The MA in Social Justice and Human Rights (SJHR) in ASU's New College of Interdisciplinary Arts and Sciences provides a theoretically and methodologically rigorous program offering opportunities for skill specialization in research and/or in the management of advocacy-oriented organizations in the non-governmental sector, both domestically and transnationally. The Social Justice & Human Rights degree program offers justice and human rights approaches to specific issues such as health, education, labor, migration, child and family issues, and the environment. These issues will be approached in a context influenced by the intersection of gender, race, ethnicity, sexuality, location, and/or nationality.
Students may choose a career-oriented concentration in NGO Management or Research.
Social Justice and Human Rights Research Track. This track will prepare students for careers requiring research skills in governmental agencies and non-governmental agencies, as well as preparing them for doctoral programs in the social sciences and law. Students will not only be exposed to the most recent substantive research literature in social justice and human rights, they will also gain an advanced facility in qualitative and/or quantitative research methods. Students will be required to apply their methods skills throughout their coursework, including in their internships, community-embedded seminars, and capstone experiences.
NGO Management Track. This track brings together training in the substantive area of social justice and human rights with intensive practical training in non-profit management that will prepare graduates for leadership positions in the rapidly growing NGO sector. Often NGO Coordinators are passionate about social justice and human rights, but they lack essential management skills. NGO Management track students will be required to take two courses in non-profit management such as Fiscal Management in Nonprofit Organizations, Program Evaluation and Information Management, and Leadership and Ethics in the Nonprofit Sector.
Unique Features of the Program
The Social Justice & Human Rights degree program is based on an innovative learner-centered curriculum that emphasizes team-taught, problem-based, and community-embedded seminars, as well as professional internships. Three distinct features of this program include:
Innovative, Learner-Centered Curriculum: Students will benefit from an innovative curriculum focused on engaging the community and working with faculty on interdisciplinary research. Such a curriculum not only brings university expertise to real-world community problems, but it also creates engaged interdisciplinary research teams of faculty and graduate students tied together by a common social concern. The curriculum will also be enhanced by the infusion of virtual lectures via videoconferencing from scholars, attorneys, activists, government officials, and others from around the world.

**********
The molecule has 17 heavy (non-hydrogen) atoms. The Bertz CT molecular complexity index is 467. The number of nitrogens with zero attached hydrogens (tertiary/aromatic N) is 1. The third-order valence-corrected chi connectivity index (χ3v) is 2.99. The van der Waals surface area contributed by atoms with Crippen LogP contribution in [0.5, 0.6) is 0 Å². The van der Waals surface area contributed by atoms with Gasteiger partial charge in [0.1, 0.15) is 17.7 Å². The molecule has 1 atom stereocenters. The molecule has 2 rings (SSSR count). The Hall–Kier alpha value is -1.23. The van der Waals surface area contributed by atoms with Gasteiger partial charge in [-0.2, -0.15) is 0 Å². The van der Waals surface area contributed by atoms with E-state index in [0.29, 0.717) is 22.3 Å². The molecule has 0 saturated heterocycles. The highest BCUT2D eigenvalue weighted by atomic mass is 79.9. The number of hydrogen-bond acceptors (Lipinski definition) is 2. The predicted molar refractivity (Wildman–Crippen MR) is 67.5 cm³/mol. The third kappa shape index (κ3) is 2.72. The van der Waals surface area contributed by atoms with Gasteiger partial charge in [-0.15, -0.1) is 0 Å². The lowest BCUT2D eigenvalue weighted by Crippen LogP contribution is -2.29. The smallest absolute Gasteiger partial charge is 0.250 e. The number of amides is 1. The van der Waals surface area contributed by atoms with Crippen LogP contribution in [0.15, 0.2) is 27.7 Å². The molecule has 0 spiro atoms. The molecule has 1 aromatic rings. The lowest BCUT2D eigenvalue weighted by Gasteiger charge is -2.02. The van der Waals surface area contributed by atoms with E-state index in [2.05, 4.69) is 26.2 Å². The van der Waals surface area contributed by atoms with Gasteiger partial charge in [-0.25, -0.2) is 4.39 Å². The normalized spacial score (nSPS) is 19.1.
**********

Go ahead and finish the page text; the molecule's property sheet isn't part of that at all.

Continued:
Problem-Based and Community-Embedded Seminars: An integral and innovative part of the curriculum are team-taught interdisciplinary seminars that examine current problems in social justice from several different theoretical and analytical viewpoints. For example, problem-based seminars will devote the entire seminar to a specific community issue such as the migrant deaths in Arizona or the murders of hundreds of women in Ciudad Juarez, Mexico. These courses will be taught by faculty who will each address the issue from their area of expertise (social movements, international law, activism, etc.). Community-embedded seminars will require students to be placed in local agencies dealing with that issue during the semester. For example, in a community-embedded seminar on children’s rights, students could work with the International Rescue Committee, the Florence Project for Immigration and Refugee Rights, Foster Angels of Arizona, Foster Care Review Board, and/or CPS. Such a placement would bring much-needed applied knowledge to the seminar classroom and also benefit the community.
Grant Writing and Development for Social Justice: Due to the present indispensability of these skills for both researchers and those employed in NGOs, all students in this program are required to successfully complete a course in grant writing and development usually in their second year. Experts in grant-writing, such as program officers from national funding agencies and major private donors, can be brought in as guest-lecturers to provide invaluable practical instruction. By taking this course in their second year, students will be prepared with the requisite research and/or management skills to write successful proposals.
Ready to begin? Contact SJHR to learn more about the Social Justice & Human Rights Degree (M.A.)